When people are injured at work, they normally are limited to pursuing workers’ compensation claims against their employers but cannot file lawsuits against them. However, if their injuries result from the negligence of a third party, they may have grounds to file a lawsuit against the third party. In the case of Alaniz, he filed a lawsuit against Sun Pacific to recover damages for its alleged negligence and premises liability for allegedly failing to exercise reasonable care to prevent his injuries. The Privette/Hooker doctrine has slightly different rules when a case involves a general contractor’s potential liability for the injuries suffered by the employee of an independent contractor, however.
The court first considered the court’s jury instructions and whether they amounted to prejudicial error. The court relied on Kinsman v. Unocal Corp., 110 Cal.App.4th 826 (2005) and found that it was controlling. In that case, the court found that a landowner that hires an independent contractor can only be liable in a premises liability action for the injuries to the contractor’s employee when all of the following circumstances apply:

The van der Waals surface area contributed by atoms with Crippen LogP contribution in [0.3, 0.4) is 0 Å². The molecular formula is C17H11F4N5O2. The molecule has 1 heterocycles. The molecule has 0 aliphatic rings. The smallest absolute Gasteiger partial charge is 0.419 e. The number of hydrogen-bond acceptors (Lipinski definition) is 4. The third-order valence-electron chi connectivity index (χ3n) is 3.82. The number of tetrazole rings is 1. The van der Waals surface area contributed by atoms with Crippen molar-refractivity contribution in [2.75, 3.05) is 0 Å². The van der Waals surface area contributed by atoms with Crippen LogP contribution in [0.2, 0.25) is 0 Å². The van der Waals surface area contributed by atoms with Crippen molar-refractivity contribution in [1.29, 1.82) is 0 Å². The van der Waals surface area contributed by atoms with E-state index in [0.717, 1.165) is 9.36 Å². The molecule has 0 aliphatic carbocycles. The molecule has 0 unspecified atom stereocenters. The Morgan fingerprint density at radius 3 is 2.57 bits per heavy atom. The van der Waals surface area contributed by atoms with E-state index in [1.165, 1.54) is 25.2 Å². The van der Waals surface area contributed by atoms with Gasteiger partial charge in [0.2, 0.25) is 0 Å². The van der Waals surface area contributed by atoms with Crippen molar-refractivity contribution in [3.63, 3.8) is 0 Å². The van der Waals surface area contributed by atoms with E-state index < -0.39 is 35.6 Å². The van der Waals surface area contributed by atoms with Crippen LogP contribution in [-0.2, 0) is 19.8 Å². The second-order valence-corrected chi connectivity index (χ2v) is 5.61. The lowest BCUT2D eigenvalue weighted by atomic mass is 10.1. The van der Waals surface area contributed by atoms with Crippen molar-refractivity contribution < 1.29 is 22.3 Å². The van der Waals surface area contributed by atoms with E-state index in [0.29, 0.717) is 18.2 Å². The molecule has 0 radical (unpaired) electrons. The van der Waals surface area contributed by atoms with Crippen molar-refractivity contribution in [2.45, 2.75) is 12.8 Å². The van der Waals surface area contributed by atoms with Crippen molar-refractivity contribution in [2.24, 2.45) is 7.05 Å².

- The landowner knew or reasonably should have known about the existence of a concealed and preexisting dangerous condition.
- The independent contractor did not know about and could not have reasonably discovered the dangerous condition.
- The landowner failed to warn the contractor about the hidden condition.